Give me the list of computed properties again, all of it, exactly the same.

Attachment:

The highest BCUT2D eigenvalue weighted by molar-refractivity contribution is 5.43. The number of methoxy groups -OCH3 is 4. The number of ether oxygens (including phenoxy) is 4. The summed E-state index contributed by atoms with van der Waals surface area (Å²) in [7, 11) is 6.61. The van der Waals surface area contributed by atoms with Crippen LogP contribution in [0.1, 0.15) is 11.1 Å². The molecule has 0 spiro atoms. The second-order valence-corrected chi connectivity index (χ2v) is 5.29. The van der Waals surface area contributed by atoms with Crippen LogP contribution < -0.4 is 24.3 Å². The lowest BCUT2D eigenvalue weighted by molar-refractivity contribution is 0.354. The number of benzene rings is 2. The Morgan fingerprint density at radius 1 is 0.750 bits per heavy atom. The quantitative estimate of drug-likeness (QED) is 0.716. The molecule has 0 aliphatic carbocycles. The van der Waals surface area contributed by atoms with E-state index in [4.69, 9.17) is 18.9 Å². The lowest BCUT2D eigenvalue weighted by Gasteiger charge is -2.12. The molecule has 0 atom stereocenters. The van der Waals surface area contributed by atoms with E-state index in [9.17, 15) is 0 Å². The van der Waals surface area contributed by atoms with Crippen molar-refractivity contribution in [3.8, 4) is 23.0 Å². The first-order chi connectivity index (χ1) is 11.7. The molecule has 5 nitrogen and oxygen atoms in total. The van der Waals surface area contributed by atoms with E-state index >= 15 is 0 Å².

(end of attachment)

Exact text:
The highest BCUT2D eigenvalue weighted by molar-refractivity contribution is 5.43. The number of methoxy groups -OCH3 is 4. The number of ether oxygens (including phenoxy) is 4. The summed E-state index contributed by atoms with van der Waals surface area (Å²) in [7, 11) is 6.61. The van der Waals surface area contributed by atoms with Crippen LogP contribution in [0.1, 0.15) is 11.1 Å². The molecule has 0 spiro atoms. The second-order valence-corrected chi connectivity index (χ2v) is 5.29. The van der Waals surface area contributed by atoms with Crippen LogP contribution < -0.4 is 24.3 Å². The lowest BCUT2D eigenvalue weighted by molar-refractivity contribution is 0.354. The number of benzene rings is 2. The Morgan fingerprint density at radius 1 is 0.750 bits per heavy atom. The quantitative estimate of drug-likeness (QED) is 0.716. The molecule has 0 aliphatic carbocycles. The van der Waals surface area contributed by atoms with E-state index in [4.69, 9.17) is 18.9 Å². The lowest BCUT2D eigenvalue weighted by Gasteiger charge is -2.12. The molecule has 0 atom stereocenters. The van der Waals surface area contributed by atoms with E-state index in [9.17, 15) is 0 Å². The van der Waals surface area contributed by atoms with Crippen molar-refractivity contribution in [3.8, 4) is 23.0 Å². The first-order chi connectivity index (χ1) is 11.7. The molecule has 5 nitrogen and oxygen atoms in total. The van der Waals surface area contributed by atoms with E-state index >= 15 is 0 Å².